Saturday, August 18, 2012

Full-body pronunciation learning readiness

Clip art: Clker

Clip art: Clker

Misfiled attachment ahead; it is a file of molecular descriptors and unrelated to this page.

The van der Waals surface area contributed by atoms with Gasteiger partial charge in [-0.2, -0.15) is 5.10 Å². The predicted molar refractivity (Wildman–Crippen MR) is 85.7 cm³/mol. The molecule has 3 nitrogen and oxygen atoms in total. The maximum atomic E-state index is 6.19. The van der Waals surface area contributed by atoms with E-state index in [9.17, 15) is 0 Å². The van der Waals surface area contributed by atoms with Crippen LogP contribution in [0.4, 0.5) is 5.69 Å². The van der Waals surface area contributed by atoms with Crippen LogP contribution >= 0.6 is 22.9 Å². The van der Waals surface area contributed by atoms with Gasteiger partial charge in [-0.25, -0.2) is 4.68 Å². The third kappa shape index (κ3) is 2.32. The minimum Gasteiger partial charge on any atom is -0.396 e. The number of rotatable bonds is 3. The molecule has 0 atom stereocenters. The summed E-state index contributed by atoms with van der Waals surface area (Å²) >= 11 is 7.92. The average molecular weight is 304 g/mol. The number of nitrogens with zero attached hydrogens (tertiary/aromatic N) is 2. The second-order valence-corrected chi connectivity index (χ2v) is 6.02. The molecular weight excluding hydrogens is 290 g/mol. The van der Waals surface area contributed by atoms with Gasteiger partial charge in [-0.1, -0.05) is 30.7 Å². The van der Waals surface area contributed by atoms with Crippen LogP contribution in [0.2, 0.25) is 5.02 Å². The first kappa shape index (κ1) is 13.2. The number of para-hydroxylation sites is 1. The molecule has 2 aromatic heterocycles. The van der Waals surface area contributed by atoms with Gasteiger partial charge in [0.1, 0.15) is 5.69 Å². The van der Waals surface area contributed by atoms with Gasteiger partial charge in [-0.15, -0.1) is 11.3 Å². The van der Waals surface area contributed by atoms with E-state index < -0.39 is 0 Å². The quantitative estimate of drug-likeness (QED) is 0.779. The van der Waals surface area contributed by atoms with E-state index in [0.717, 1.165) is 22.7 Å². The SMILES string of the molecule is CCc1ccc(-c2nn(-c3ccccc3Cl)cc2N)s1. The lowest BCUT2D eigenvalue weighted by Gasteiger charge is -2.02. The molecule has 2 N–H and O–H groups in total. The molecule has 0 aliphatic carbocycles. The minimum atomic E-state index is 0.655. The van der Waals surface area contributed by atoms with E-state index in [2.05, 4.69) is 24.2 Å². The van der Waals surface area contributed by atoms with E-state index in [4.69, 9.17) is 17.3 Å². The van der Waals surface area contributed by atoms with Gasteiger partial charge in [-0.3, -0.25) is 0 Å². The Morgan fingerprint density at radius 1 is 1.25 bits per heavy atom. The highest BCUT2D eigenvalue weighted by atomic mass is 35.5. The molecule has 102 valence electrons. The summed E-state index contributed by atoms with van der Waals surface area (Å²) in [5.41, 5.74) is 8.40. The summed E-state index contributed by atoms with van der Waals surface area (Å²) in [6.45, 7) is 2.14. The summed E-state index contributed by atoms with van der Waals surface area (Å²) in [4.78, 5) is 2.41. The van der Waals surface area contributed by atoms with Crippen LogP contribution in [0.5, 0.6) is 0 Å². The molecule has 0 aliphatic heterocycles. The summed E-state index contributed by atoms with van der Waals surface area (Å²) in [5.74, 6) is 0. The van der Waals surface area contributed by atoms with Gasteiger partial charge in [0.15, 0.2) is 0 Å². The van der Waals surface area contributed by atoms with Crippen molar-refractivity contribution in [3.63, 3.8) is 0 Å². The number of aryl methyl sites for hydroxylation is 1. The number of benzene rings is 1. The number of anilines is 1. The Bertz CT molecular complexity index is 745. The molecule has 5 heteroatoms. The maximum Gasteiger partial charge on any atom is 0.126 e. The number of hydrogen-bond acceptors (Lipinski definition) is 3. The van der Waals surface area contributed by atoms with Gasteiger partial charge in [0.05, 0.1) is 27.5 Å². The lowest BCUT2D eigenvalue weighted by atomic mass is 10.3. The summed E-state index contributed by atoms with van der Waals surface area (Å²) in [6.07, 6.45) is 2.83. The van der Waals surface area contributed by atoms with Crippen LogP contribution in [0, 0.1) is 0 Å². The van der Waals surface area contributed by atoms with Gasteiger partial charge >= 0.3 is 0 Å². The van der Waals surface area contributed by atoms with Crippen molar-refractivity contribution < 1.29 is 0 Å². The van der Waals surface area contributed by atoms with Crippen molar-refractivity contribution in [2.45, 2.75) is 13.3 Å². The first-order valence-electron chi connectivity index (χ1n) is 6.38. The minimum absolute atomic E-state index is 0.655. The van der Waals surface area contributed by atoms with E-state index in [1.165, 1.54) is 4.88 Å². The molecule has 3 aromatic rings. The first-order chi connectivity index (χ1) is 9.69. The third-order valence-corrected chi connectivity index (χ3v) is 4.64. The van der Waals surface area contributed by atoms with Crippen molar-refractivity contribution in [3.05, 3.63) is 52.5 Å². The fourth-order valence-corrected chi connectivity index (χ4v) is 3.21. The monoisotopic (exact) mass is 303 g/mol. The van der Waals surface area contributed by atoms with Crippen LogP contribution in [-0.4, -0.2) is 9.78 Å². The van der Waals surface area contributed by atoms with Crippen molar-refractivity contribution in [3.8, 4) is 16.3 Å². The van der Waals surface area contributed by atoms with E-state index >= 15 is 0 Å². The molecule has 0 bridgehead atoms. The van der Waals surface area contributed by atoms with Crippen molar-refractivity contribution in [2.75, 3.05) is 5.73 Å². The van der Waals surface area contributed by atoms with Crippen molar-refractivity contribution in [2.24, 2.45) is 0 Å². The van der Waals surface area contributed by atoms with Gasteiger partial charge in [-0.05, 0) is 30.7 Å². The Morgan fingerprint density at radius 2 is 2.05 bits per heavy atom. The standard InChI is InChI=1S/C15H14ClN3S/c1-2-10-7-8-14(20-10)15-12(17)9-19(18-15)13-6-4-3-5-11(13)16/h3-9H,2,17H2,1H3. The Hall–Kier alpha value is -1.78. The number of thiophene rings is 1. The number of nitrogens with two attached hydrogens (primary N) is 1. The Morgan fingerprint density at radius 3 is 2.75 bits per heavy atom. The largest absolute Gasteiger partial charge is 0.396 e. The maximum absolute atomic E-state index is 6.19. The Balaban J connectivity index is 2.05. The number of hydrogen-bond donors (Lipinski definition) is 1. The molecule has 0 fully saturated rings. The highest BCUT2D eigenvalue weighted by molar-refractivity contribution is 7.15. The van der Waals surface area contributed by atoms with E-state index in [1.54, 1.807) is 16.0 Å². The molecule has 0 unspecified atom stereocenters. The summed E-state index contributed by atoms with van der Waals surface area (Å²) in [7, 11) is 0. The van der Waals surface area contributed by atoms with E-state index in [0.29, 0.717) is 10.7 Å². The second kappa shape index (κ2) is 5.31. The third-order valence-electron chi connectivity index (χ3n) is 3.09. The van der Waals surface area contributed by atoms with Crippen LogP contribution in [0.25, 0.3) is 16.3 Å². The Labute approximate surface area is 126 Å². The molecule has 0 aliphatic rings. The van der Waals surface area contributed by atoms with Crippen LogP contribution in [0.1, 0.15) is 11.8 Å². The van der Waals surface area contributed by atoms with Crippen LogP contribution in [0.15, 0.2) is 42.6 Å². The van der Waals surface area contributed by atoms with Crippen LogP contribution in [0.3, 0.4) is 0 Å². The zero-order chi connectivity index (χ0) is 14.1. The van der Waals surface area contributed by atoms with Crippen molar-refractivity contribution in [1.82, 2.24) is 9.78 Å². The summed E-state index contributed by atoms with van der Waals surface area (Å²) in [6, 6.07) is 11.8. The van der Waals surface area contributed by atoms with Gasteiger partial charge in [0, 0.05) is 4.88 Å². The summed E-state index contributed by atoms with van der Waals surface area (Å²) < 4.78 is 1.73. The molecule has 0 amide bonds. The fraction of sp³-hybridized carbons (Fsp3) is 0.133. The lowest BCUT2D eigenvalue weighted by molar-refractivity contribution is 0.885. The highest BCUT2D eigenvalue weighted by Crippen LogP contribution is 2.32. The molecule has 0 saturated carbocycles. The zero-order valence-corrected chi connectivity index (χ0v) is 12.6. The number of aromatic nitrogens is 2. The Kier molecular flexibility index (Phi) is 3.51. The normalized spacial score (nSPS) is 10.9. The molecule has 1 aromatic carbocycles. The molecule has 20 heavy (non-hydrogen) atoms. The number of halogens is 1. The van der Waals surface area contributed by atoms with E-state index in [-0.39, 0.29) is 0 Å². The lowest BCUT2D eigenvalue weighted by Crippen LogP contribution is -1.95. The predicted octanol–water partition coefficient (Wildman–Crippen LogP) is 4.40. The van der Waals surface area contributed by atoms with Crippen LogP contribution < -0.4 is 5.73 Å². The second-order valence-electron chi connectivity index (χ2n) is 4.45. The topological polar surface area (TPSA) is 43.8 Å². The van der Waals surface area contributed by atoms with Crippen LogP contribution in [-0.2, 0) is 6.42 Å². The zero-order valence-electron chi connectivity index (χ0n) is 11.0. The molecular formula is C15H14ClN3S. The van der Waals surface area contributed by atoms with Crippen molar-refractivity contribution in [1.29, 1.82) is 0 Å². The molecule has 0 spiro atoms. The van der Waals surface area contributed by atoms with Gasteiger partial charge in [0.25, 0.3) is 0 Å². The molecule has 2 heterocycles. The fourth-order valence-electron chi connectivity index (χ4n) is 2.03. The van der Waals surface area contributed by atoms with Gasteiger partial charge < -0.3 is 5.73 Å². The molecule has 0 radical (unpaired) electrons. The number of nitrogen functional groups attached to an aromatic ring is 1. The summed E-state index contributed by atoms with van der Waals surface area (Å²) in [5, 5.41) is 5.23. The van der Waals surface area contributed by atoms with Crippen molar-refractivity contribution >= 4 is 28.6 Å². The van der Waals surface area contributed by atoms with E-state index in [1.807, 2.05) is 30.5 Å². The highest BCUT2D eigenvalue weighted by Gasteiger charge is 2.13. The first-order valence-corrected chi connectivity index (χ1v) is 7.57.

In a recent post I alluded to the fact that karate masters develop the ability to bring their entire bodies into the act of punching. The EHIEP protocols, taken as a whole, exercise the whole body. (The Warm up protocol thoroughly engages at least the upper body.) I am often asked if there are not some learners or instructors who do not feel comfortable doing these kinds of kinaesthetic and haptic activities. If not carefully introduced to the process and "warmed up" properly, there are, indeed, those who have difficulty just moving their arms along with the videos, let alone their entire bodies. I have over the years been especially interested in talking to those people. Some have learning disabilities, some are ambidextrous, some seem just very introverted. One of my standard questions for one of them is always, "Do you do yoga or some kind of full-body physical exercise that involves extensive, formal body awareness?" I don't recall meeting more than a handful who answer in the affirmative. At the other end of the continuum, often those who seem especially good at learning the system--have done yoga or something similar, even some types of full-body weight training or aerobics, where they had to develop close, conscious monitoring of muscle position and elasticity. The key, ironically, is often that conscious attention to movement that develops. One of my favorite yoga instructors is Denise Austin, not just because she is very polished and easy to follow but because of her superb use of instructional/pedagogical language in directing students attention to where in their bodies they should have some kind of operational "felt sense." I'm absolutely certain that if I began class with the linked, 15-minute full-body yoga routine that students' performance in class in acquiring pronunciation would go right off the charts. Likewise, some treatment of that type might even set up an interesting empirical test of aptitude in haptic-integration or kinaesthetic pronunciation work. If you don't have time for that, at least do it yourself three or four times. (Caveat emptor: extremely addictive!

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